Driving home from Montreal yesterday afternoon just after a rain. The clouds were so pretty, the cornfields so autumnal, and the light so perfect, I had to stop and snap a few pics. South of Montreal, north of Vermont, on Rt.133.
One of my favorite artists, W. David Powell, is now showing at Pine Street Art Works. David and I share a love of vernacular images, scientific and advertising ephemera, and new ways to look at and incorporate cultural detritus in new art.
W. David Powell, Hail To The Hybrid, used by permission of the artist.
W. David Powell. Machine For Manufacturing Beauty. Used by permission of the artist
Most of the pieces in the show "were constructed in Photoshop
from diverse source materials that range from Anton Mesmer's
noteboooks, Maxwell's electrical diagrams to phrenological,
physiological and geological texts. Numerous other books as well as
images from contemporary medical imagers technology provide further
material for creating combinations that invite new interpretation and
analysis. The use of digital montage has become my primary medium for
art making, though I sometimes use old cut-and-paste methodology along
with traditional drawing and painting tools. The beauty of the digital
medium for me is that it can become just another tool in my art kit. It
does not necessarily replace traditional media, it just augments them." W. David Powell.
W. David Powell, Broadcasting Democracy. Used by permission of the artist.
Some of these artists I've already posted about, some not. I'm so excited about the lineup of shows at PSAW. Even though times are tough, and businesses are tumbling like dominoes in an earthquake, we here at Pine Street Art Works (and Atelier Tove) are determined to keep going and thriving.
APRIL - TIM MATSON/ PILOBOLUS
Tim Matson photo of Pilobolus. Dance called Untitled.copyright 1978. Used by permission of the artist. The dance troupe Pilobolous began in 1970 at Dartmouth College. Tim Matson began photographing them early in their career, and, in conjunction with a Pilobolus April 11th performance at Burlington's Flynn Theater, PSAW will exhibit a dozen or so of Matson's original prints. Matson's book of Photographs, Pilobolus, was published by Random House in1978 and is still available through used book dealers.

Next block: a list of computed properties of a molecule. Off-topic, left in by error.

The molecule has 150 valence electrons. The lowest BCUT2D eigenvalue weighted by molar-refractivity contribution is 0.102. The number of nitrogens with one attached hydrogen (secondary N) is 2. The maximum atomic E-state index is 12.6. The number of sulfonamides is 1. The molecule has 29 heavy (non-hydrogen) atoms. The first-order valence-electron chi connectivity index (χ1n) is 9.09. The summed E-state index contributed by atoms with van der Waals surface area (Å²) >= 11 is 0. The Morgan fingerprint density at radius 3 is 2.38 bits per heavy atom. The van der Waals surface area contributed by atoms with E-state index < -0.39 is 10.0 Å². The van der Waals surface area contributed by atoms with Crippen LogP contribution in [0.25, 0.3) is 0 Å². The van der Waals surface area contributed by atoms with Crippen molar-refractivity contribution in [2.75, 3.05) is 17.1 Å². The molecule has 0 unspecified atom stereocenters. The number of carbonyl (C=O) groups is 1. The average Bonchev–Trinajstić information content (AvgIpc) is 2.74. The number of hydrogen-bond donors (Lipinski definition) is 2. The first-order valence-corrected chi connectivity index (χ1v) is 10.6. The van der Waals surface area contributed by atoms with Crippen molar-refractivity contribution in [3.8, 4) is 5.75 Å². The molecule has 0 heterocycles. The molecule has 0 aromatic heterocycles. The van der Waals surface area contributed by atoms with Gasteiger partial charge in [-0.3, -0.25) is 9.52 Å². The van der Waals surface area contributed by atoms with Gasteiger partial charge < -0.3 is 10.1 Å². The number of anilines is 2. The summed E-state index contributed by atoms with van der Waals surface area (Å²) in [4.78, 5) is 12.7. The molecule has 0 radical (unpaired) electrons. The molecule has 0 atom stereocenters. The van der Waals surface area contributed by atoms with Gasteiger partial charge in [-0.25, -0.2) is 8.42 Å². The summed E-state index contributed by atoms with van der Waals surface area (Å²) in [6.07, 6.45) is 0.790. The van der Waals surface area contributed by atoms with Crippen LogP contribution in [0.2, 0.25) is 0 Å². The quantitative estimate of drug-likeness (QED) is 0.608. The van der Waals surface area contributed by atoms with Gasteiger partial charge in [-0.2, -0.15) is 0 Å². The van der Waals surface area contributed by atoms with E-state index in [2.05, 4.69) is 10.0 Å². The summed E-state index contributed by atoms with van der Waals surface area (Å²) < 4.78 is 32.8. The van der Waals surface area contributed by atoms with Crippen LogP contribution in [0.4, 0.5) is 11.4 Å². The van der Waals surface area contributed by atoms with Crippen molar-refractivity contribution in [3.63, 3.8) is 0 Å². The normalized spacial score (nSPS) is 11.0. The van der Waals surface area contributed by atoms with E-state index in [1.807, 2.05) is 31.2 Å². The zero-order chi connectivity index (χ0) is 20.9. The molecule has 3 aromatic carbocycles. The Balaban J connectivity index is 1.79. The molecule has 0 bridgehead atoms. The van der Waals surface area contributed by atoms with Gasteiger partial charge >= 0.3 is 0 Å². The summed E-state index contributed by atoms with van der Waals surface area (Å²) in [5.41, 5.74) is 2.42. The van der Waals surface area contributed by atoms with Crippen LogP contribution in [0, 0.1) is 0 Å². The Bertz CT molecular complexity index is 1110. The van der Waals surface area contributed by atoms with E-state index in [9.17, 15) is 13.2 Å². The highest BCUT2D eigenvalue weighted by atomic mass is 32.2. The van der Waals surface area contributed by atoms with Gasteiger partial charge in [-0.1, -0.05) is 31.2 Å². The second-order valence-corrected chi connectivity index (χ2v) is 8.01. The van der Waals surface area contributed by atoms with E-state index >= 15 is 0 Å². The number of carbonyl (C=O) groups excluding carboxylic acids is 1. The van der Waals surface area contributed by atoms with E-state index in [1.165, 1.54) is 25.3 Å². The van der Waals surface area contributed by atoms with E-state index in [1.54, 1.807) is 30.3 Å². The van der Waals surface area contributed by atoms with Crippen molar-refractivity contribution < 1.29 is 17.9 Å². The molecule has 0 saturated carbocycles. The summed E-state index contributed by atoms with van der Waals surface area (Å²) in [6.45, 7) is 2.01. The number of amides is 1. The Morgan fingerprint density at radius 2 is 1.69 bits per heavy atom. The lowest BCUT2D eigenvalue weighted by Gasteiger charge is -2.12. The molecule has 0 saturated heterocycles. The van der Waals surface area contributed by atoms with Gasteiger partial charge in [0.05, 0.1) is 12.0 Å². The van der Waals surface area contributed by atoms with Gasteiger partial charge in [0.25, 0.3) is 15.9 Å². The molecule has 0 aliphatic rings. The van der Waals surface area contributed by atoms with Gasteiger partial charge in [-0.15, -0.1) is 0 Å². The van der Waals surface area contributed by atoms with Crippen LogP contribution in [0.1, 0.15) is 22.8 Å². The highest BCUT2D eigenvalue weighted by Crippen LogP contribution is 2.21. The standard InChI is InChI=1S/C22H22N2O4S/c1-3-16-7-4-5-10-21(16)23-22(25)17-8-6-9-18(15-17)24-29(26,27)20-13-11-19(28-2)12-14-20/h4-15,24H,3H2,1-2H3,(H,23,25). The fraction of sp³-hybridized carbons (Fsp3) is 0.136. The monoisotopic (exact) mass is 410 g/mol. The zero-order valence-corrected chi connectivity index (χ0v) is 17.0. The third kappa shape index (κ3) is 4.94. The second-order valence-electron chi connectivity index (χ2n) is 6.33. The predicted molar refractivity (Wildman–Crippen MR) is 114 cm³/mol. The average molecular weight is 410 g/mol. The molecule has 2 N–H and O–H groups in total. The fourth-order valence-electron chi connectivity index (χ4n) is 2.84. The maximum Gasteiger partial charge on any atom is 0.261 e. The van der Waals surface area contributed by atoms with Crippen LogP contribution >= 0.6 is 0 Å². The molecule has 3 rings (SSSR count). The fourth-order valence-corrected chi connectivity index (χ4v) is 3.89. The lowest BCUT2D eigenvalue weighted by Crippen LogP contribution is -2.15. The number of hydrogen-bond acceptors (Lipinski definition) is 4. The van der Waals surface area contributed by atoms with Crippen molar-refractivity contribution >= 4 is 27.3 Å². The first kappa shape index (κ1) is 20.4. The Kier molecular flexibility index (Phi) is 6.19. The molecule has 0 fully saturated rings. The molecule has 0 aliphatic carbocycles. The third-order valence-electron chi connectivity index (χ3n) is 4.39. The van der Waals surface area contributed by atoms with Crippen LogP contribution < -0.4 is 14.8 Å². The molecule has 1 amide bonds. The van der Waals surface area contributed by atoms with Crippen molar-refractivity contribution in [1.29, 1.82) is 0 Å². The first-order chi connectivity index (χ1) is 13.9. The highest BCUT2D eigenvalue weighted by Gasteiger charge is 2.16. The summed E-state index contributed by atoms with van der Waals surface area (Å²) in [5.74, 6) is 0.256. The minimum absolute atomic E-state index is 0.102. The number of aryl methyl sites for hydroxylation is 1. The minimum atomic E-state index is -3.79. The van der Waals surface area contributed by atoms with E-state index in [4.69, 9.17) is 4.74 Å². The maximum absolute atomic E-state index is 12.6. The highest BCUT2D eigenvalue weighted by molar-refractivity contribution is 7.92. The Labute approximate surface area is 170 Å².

MAY OR JUNE - DAVID POWELL
Plattsburgh NY/ Burlington VT artist/educator David Powell will show his collages and prints at a date to be announced. I've been a fan of David's for a few years. He had a show last year at Burlington's Fleming Museum which was super.
Into the Future. David Powell. Copyright 2000. Digital print mounted on Wood Panel. Used by permission
AUGUST - ALIINE SMITHSON
Aline has been winning awards and grants left and right, and I'm happy to say I knew her when. She will be exhibiting here in August.
Aline Smithson. Arrangement in Green and Black. Portrait Of The Photographer's Mother. Copyright Aline Smithson. Used by Permission
SEPTEMBER - TMNK - THE ME NOBODY KNOWS
I've blogged a lot about TMNK, but here's another image and a reminder that this amazing NYC street artist will be here on Sept 11th for the Burlington South End Art Hop.
TMNK-The Me Nobody Knows. Copyright 2009. Used by Permission.
APRIL 2010 -CAROL GOLEMBOSKI
How To Read The Hand. Copyright Carol Golomboski. Used by Permission
"Psychometry is a series of black and white photographs exploring issues relating to anxiety, loss, and existential doubt. The term refers to the pseudo-science of "object reading," the purported psychic ability to divine the history of objects through physical contact. Like amateur psychometrists, viewers are invited to interpret arrangements of tarnished and weathered objects, relying on the talismanic powers inherent in the vestiges of human presence. These images suggest a world in which ordinary belongings transcend their material nature to evoke the elusive presence of the past.
Copyright Carol Golomboski. Used by Permission
Through an examination of fortune-telling and clairvoyance, many of the images confront the desperate human desire to know the unknowable, historically referencing the Victorian interest in spiritualism as well as the look of the nineteenth century photographic image. Illegible text and arcane symbols in pictures with themes like palm reading, tea leaf reading, and numerology force the viewer to consider man's insatiable need to anticipate his own fate.
The concept behind each picture dictates its darkroom manipulation, sometimes requiring research and revisions that last weeks or months. Combining photography with drawing, seamlessly incorporating photograms, integrating appropriated text, and scratching the emulsion of the negative create images where horror, history, and psychology occupy the same imaginative locale." Carol Golomboski from Photo Eye Gallery